Q. Do you see your poetry, and the poetry you admire, in this list of characteristics?

A. Nope.

Well, for the most part, nope.

- Very interesting language, an extremely personal style

"Very interesting language" surely, although that seems vacuous enough. Does interesting poetry have interesting language? Surely. Well, perhaps not visual poetry, sometimes. Some of that is interesting and language-based but not an example of what you might call "very interesting language" -- more like an interesting pointer or dissection of language. Paralanguage.

Plenty of the poetry I like has an extremely impersonal style or a style that, at least, is unrelated to the person who wrote it -- texts based on other texts, in particular.

- A great emphasis on connotation, texture (as opposed to direct statement)

I like plenty of poetry that involves "texture" (in a broad sense), but I don't think the driving force behind something like, say, "Tjanting" is focused on connotation, texture, or direct statement, but rather in the relationship of its constituent parts, not in such a way that it blurs into "texture", but -- an emphasis on connections. But there are yet other modes.

- Extreme intensity, forced emotion, violence

Please no.

- A good deal of obscurity

This assumes that there is something "under" a poem that can be obscured. Most of the poetry I like has no such assumption.

- Emphasis on sensation, perceptual nuances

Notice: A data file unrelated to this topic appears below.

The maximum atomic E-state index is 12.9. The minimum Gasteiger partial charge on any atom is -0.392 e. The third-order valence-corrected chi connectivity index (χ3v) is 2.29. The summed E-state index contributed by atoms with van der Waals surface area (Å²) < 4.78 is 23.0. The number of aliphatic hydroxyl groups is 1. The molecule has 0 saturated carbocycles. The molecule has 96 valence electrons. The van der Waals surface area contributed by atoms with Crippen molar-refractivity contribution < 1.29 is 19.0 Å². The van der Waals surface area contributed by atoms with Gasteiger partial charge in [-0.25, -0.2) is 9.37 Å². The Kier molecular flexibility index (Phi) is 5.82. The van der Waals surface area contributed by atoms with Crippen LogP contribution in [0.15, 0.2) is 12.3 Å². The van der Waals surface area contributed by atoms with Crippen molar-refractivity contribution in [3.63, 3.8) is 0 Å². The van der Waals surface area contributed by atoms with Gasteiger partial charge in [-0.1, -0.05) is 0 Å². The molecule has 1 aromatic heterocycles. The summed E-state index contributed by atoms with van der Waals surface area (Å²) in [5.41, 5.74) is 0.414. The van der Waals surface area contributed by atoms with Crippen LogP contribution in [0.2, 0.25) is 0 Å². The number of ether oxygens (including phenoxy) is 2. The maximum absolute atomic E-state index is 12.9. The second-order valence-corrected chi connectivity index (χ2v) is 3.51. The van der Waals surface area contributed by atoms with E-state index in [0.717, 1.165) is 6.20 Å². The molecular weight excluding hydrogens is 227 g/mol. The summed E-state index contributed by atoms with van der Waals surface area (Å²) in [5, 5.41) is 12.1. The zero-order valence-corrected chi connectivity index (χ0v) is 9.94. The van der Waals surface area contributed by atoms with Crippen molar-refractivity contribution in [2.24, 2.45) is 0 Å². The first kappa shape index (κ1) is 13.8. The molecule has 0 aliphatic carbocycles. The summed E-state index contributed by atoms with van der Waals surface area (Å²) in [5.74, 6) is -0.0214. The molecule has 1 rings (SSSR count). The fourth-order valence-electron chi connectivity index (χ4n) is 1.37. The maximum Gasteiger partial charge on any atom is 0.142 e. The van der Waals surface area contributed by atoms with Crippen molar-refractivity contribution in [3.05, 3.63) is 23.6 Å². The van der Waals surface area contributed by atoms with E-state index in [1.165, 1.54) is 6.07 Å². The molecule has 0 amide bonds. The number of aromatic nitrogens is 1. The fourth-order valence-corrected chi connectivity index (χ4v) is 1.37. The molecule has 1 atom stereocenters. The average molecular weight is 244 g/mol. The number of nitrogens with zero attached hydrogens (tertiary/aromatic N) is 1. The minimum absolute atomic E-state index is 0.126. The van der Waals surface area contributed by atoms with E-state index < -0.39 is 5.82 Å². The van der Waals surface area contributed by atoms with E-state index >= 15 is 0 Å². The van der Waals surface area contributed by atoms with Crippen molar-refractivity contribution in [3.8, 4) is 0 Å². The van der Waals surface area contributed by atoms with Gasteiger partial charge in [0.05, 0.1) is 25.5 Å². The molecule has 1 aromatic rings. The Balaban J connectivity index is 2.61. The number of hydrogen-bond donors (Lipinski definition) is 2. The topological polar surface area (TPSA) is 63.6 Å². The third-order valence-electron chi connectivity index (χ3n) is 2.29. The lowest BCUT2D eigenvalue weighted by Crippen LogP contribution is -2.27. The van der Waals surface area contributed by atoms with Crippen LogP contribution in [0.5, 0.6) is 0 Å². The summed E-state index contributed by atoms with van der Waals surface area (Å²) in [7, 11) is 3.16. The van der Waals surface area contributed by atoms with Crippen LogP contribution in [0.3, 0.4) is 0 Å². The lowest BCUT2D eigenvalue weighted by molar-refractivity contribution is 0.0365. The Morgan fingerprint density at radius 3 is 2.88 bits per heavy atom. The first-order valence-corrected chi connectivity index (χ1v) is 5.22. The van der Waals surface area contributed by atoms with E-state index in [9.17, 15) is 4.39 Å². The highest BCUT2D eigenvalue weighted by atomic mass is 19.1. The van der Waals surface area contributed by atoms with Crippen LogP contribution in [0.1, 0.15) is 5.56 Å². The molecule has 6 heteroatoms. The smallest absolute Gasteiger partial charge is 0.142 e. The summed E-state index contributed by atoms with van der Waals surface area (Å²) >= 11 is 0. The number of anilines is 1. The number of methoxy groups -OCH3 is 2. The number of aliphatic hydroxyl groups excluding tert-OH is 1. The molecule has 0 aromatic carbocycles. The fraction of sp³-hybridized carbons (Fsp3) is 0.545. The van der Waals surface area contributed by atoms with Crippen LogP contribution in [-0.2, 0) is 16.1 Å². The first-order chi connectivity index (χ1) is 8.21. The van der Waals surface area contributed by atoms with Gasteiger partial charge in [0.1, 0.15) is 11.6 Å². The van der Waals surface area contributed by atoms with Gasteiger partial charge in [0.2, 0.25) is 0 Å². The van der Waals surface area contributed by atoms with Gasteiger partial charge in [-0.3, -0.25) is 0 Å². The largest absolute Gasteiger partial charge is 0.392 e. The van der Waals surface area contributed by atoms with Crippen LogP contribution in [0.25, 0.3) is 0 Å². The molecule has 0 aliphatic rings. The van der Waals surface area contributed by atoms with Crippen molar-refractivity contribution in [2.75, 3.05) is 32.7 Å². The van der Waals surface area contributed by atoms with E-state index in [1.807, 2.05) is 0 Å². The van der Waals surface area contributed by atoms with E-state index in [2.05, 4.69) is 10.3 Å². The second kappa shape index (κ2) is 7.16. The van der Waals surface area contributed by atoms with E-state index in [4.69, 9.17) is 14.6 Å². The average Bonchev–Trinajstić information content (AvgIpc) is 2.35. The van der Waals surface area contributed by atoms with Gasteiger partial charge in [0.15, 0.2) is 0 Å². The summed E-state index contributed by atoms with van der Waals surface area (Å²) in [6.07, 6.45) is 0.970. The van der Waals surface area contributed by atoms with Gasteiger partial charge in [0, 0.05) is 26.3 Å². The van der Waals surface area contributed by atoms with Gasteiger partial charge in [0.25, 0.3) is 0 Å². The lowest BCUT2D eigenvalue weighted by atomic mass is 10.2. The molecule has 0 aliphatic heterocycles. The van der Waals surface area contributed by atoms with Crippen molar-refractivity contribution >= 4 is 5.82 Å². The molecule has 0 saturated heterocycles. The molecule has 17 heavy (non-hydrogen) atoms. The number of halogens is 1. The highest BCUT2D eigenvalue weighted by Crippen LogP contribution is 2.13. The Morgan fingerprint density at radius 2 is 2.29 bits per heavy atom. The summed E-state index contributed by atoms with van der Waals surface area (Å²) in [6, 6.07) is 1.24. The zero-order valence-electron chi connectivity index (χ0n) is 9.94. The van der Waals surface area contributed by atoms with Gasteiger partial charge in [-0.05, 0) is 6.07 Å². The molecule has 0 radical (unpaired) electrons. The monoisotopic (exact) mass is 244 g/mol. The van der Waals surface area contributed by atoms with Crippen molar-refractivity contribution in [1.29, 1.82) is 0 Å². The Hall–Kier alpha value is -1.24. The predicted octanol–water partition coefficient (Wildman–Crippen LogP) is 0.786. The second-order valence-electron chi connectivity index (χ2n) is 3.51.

- Emphasis on details, on the part rather than the whole

For the most part, no, although a few texts, sure.

- A tendency toward external formlessness and internal disorganization

While that is certainly true of enough poetry I like, most of it is actually highly formal and organized (in its fashion) or at least is built upon connections, and so has a certain internal organization even if it tends towards external formlessness.

- All tendencies are forced to their limits

OK, yes, this one seems true.

- Emphasis on the unconscious, dream structure, the thoroughly subjective

You could probably force this sort of reading on a lot of what I like, but that's not how I read it.

- Attitudes anti-scientific, anti-common-sense, anti-public

I'd just as soon poetry not deal with attitudes so much, but plenty of it seems to intersect with the scientific, the common sense, and the public.

- Not a logical, but an associational structure

How is that not a logical structure? I guess, in the sense that it isn't building a logical argument? Perhaps this too is familiar then.


(Via Catherine Daly, who has her own take.)


  1. Ron said...

    Chris: It's harder to mock these insistent internet chain-memes when people like you make them into intelligent posts like this. Just saying.  


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